As I am currently visiting family nearby, Shawn invited me to join him on last week’s show. It was good fun. For an hour, I shared some of my favorite Korean music, and we chatted a bit about music things. You can listen to the results on Mixcloud. (I also briefly wrote about it over on the Korea Gig Guide).
Friday, the brutal month-long heatwave finally broke, as temperatures dropped into the 20s and nearly all the pollution just disappeared. The result was some of the best weather I can recall in Seoul in ages. Just great for sitting outside or having a picnic or whatever. And Sunday night—bonus—a rainbow.
The Samjogo was a significant character in Young-hee & the Pullocho, and this short story references some things he talked about before the events of the novel. But more than just a fantasy story, it was a story about stories. I talk a bit about it and some of my influences in this interview from the same issue.
My story was part of the Mithila’s latest issue, a double-sized issue on the theme of Asian SF. So there’s plenty of good stuff in there from all over Asia, by a wide range of writers. I’m really happy to be part of such an interesting new venture, and I think you’ll see a lot more good writing coming from the Mithila Review in the future.
As I type this, a new Korean blockbuster has come roaring out of the gates, setting several records in its opening weekend. And it’s a zombie movie. How fun is that?
Train to Busan has gotten 5.3 million admissions since its release last Wednesday (including 500,000 or so in pre-screenings), and made about 43.8 billion won. Most impressively, it set a new one-day record, with 1.28 million admissions on Saturday, just beating out the Yi Sun-shin movie, Roaring Currents.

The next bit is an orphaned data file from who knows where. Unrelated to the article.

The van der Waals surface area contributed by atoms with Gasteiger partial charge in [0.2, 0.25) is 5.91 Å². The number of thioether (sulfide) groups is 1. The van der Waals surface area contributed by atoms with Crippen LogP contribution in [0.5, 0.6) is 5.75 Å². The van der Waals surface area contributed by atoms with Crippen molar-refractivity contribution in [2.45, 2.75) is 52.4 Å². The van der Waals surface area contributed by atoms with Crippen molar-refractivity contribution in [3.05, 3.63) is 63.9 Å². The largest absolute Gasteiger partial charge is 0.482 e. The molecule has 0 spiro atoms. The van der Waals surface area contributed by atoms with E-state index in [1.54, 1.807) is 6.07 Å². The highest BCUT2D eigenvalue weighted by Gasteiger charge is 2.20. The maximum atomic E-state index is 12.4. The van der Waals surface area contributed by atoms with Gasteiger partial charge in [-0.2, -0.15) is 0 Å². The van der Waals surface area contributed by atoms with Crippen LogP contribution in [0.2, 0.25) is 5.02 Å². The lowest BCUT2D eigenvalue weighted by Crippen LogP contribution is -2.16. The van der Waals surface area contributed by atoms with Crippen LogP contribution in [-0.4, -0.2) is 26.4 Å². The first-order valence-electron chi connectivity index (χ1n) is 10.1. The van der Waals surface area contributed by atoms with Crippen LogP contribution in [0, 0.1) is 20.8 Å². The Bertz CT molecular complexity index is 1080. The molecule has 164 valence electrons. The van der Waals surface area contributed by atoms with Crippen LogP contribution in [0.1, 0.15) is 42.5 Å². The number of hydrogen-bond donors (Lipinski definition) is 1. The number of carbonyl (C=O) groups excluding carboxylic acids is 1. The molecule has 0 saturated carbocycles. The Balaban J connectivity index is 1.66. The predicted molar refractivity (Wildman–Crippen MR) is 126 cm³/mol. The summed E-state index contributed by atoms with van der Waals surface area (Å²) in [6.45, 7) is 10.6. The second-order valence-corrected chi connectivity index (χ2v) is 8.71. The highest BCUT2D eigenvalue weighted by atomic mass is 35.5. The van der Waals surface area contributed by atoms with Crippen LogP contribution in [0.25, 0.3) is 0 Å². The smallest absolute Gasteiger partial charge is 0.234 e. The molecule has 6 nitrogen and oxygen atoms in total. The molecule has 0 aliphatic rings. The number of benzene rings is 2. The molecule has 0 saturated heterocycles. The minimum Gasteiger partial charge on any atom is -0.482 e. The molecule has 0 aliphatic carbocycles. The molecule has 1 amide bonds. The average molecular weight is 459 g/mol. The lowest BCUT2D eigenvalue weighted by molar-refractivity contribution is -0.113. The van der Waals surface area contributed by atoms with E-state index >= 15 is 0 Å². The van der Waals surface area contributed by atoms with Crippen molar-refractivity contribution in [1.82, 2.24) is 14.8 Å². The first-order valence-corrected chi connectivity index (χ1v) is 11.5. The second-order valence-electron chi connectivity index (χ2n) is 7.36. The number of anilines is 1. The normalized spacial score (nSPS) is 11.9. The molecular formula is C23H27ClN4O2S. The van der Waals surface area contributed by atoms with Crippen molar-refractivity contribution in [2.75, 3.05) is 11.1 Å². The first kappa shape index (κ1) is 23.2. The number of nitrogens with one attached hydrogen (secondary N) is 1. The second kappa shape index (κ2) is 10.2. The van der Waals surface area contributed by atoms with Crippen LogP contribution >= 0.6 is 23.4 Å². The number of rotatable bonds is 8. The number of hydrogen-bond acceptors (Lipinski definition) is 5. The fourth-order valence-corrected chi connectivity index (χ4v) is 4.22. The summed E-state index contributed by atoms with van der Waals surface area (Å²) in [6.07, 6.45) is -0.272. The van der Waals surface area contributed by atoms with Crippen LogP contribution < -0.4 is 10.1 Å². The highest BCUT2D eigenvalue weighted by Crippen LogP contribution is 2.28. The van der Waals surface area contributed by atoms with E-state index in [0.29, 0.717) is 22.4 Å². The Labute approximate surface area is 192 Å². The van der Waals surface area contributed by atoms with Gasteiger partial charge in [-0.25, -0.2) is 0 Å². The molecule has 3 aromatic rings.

It strikes me as pretty fascinating how good Koreans have gotten at genre blockbusters. From Shiri back in 1999, which kicked off the current age of blockbusters, to the monster fun of The Host in 2006, and now Train to Busan—repeatedly filmmakers here have been able to shake things up with their unique takes on mainstream, Hollywood-style movies.
Anyhow, I doubt Train to Busan will surprise Roaring Currents in the end. It doesn’t have the benefits of a resonant, nationalistic message to squeeze out those last few tickets. But it’s nice to see a smart, well-made blockbuster doing so well.
Incidentally, what’s up with this promotional still? Is it a deliberate homage to The Host?
Young-hee stumbles into a magical world, where the fairy stories of her childhood are real and all the frustrations of her everyday life fade away — until her little brother is kidnapped by a goblin. The only way Young-hee can save him is by finding a magical plant called a pullocho, but little does she realize the fate of a whole world hangs in the balance.
K-Pop Now! takes a fun look at Korea’s high-energy pop music, and is written for its growing legions of fans. It features all the famous groups and singers, and takes an insider’s look at how they have made it to the top.
Pop Goes Korea: Behind the Revolution in Movies, Music and Internet Culture is the only English-language book to examine the whole of Korea's entertainment industry and how it became such a powerhouse over the past 15 years. With profiles of many of Korea's top stars (including Lee Byung-hun and Rain), Pop Goes Korea features chapters on movies, music, television, comic books, the Internet, and more.